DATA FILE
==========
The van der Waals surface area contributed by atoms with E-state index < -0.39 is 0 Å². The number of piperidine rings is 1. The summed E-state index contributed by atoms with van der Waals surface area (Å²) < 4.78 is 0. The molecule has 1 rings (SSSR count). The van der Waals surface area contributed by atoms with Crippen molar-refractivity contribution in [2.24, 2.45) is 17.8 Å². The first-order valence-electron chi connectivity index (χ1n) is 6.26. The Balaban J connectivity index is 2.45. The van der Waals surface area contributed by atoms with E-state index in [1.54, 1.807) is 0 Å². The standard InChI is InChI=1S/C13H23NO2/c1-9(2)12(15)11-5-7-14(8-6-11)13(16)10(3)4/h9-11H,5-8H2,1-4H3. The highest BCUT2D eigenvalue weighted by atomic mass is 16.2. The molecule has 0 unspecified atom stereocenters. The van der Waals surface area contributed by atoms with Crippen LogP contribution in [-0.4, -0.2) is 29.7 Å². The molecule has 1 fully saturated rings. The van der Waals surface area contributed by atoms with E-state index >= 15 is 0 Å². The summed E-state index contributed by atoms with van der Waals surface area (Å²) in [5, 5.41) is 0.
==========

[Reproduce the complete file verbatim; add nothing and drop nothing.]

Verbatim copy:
The van der Waals surface area contributed by atoms with E-state index < -0.39 is 0 Å². The number of piperidine rings is 1. The summed E-state index contributed by atoms with van der Waals surface area (Å²) < 4.78 is 0. The molecule has 1 rings (SSSR count). The van der Waals surface area contributed by atoms with Crippen molar-refractivity contribution in [2.24, 2.45) is 17.8 Å². The first-order valence-electron chi connectivity index (χ1n) is 6.26. The Balaban J connectivity index is 2.45. The van der Waals surface area contributed by atoms with E-state index in [1.54, 1.807) is 0 Å². The standard InChI is InChI=1S/C13H23NO2/c1-9(2)12(15)11-5-7-14(8-6-11)13(16)10(3)4/h9-11H,5-8H2,1-4H3. The highest BCUT2D eigenvalue weighted by atomic mass is 16.2. The molecule has 0 unspecified atom stereocenters. The van der Waals surface area contributed by atoms with Crippen LogP contribution in [-0.4, -0.2) is 29.7 Å². The molecule has 1 fully saturated rings. The van der Waals surface area contributed by atoms with E-state index >= 15 is 0 Å². The summed E-state index contributed by atoms with van der Waals surface area (Å²) in [5, 5.41) is 0.